The Adventures of Sharkboy and Lavagirl in 3-D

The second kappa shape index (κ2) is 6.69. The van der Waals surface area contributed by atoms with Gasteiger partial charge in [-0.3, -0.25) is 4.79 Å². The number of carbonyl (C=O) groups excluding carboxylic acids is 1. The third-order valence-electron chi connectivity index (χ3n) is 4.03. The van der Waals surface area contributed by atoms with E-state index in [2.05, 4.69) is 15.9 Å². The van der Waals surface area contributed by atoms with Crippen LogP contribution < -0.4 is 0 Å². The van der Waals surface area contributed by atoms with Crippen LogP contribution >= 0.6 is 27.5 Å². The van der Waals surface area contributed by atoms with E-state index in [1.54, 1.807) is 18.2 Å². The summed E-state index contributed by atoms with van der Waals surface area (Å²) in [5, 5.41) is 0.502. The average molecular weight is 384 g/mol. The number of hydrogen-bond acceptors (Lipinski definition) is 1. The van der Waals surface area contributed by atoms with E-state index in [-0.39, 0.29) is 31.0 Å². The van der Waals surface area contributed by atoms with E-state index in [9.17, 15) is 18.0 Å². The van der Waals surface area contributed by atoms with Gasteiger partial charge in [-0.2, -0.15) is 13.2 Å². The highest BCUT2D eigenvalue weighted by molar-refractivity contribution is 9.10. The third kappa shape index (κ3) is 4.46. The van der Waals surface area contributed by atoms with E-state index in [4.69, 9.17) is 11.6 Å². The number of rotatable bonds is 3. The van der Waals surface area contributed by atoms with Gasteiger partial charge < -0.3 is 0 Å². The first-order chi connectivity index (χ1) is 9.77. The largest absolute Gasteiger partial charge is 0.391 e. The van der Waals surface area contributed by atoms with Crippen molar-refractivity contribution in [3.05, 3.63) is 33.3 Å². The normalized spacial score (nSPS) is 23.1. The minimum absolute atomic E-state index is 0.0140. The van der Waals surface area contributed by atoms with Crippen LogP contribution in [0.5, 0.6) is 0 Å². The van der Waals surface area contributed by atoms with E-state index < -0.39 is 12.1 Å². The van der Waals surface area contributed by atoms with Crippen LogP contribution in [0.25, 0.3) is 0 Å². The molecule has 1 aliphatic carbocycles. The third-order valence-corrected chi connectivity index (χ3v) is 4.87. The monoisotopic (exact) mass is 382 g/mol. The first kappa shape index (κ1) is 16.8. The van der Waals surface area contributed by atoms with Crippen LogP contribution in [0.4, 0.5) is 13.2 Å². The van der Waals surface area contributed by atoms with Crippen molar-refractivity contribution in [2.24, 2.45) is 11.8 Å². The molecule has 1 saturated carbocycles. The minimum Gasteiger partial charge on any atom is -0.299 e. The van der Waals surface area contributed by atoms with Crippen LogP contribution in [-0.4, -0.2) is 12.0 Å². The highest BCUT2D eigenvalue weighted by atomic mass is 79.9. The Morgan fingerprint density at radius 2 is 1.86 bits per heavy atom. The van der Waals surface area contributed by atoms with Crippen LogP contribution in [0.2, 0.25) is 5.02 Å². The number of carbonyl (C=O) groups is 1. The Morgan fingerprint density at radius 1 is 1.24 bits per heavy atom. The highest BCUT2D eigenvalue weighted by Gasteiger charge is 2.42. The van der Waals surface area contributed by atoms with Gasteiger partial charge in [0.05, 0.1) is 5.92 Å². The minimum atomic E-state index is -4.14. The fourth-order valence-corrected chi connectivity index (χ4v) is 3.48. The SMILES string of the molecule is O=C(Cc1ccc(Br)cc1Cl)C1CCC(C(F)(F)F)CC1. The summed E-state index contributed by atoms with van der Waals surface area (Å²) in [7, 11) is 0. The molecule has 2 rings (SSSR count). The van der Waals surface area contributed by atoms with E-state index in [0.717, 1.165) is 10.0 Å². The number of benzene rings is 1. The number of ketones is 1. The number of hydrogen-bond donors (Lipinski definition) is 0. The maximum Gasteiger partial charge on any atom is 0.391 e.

Robert Rodriguez reinvigorates the kids’ actioner with a benignly wiggy flick bristling with anarchistic adolescence, complete with puerile humor in body noises and a villain culled from those meanest of meanies, a schoolteacher. Too bad the 3-D bits—thankfully only the cartoonish Planet Drool dreamland, a bulk of the flick, requires the glasses—are an afterthought. Parental friction sends ‘tweener Max (Cayden Boyd) retreating into his overactive imagination, where he divines the superheroish Sharkboy (Taylor Lautner), a karate-fighting kid prone to temper tantrums, and Lavagirl (Taylor Dooley), a confused lass who feels like she destroys everything she touches. This dynamic duo comes to flesh/blood life when Max’s Planet Drool gets taken over by the bully Linus (Jacob Davich), who becomes Minus in the binary universe of Max’s headroom. What follows is Max, Sharkboy, and Lavagirl taking on the Minus’ electrical cords, plugs, and charges, the sort of way beyond good/evil battle that Hegel might’ve concocted after dosing and playing Candyland for nine hours. Sharkboy and Lavagirl doesn’t hit Spy Kids’ family-fare heights (primarily because the adults are so wooden), but any kiddie flick whose message isn’t some Disneyfied moral but, quite simply, dream big, is A-OK in this curmudgeonly heart.